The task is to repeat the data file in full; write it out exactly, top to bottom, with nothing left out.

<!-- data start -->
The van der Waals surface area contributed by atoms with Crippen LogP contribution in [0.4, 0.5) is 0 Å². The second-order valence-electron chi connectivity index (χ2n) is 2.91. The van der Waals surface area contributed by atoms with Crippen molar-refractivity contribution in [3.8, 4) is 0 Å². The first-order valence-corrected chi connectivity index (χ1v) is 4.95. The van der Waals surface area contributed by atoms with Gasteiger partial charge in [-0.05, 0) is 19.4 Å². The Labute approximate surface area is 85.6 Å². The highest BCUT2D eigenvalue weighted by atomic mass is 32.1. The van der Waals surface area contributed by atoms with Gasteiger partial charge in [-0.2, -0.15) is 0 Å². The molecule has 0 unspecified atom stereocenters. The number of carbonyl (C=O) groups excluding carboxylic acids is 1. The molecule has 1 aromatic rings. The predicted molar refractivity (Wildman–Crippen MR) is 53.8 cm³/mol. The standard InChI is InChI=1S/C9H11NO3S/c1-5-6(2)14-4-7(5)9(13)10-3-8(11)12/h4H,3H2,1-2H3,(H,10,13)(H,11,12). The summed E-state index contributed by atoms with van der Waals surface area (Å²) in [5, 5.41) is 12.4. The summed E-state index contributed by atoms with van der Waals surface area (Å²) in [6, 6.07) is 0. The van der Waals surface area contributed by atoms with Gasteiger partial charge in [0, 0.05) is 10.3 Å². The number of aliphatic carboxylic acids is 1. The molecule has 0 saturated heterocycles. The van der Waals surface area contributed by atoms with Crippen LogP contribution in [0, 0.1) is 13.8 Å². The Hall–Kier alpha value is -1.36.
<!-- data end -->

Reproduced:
The van der Waals surface area contributed by atoms with Crippen LogP contribution in [0.4, 0.5) is 0 Å². The second-order valence-electron chi connectivity index (χ2n) is 2.91. The van der Waals surface area contributed by atoms with Crippen molar-refractivity contribution in [3.8, 4) is 0 Å². The first-order valence-corrected chi connectivity index (χ1v) is 4.95. The van der Waals surface area contributed by atoms with Gasteiger partial charge in [-0.05, 0) is 19.4 Å². The Labute approximate surface area is 85.6 Å². The highest BCUT2D eigenvalue weighted by atomic mass is 32.1. The van der Waals surface area contributed by atoms with Gasteiger partial charge in [-0.2, -0.15) is 0 Å². The molecule has 0 unspecified atom stereocenters. The number of carbonyl (C=O) groups excluding carboxylic acids is 1. The molecule has 1 aromatic rings. The predicted molar refractivity (Wildman–Crippen MR) is 53.8 cm³/mol. The standard InChI is InChI=1S/C9H11NO3S/c1-5-6(2)14-4-7(5)9(13)10-3-8(11)12/h4H,3H2,1-2H3,(H,10,13)(H,11,12). The summed E-state index contributed by atoms with van der Waals surface area (Å²) in [5, 5.41) is 12.4. The summed E-state index contributed by atoms with van der Waals surface area (Å²) in [6, 6.07) is 0. The van der Waals surface area contributed by atoms with Gasteiger partial charge in [0, 0.05) is 10.3 Å². The number of aliphatic carboxylic acids is 1. The molecule has 0 saturated heterocycles. The van der Waals surface area contributed by atoms with Crippen LogP contribution in [0, 0.1) is 13.8 Å². The Hall–Kier alpha value is -1.36.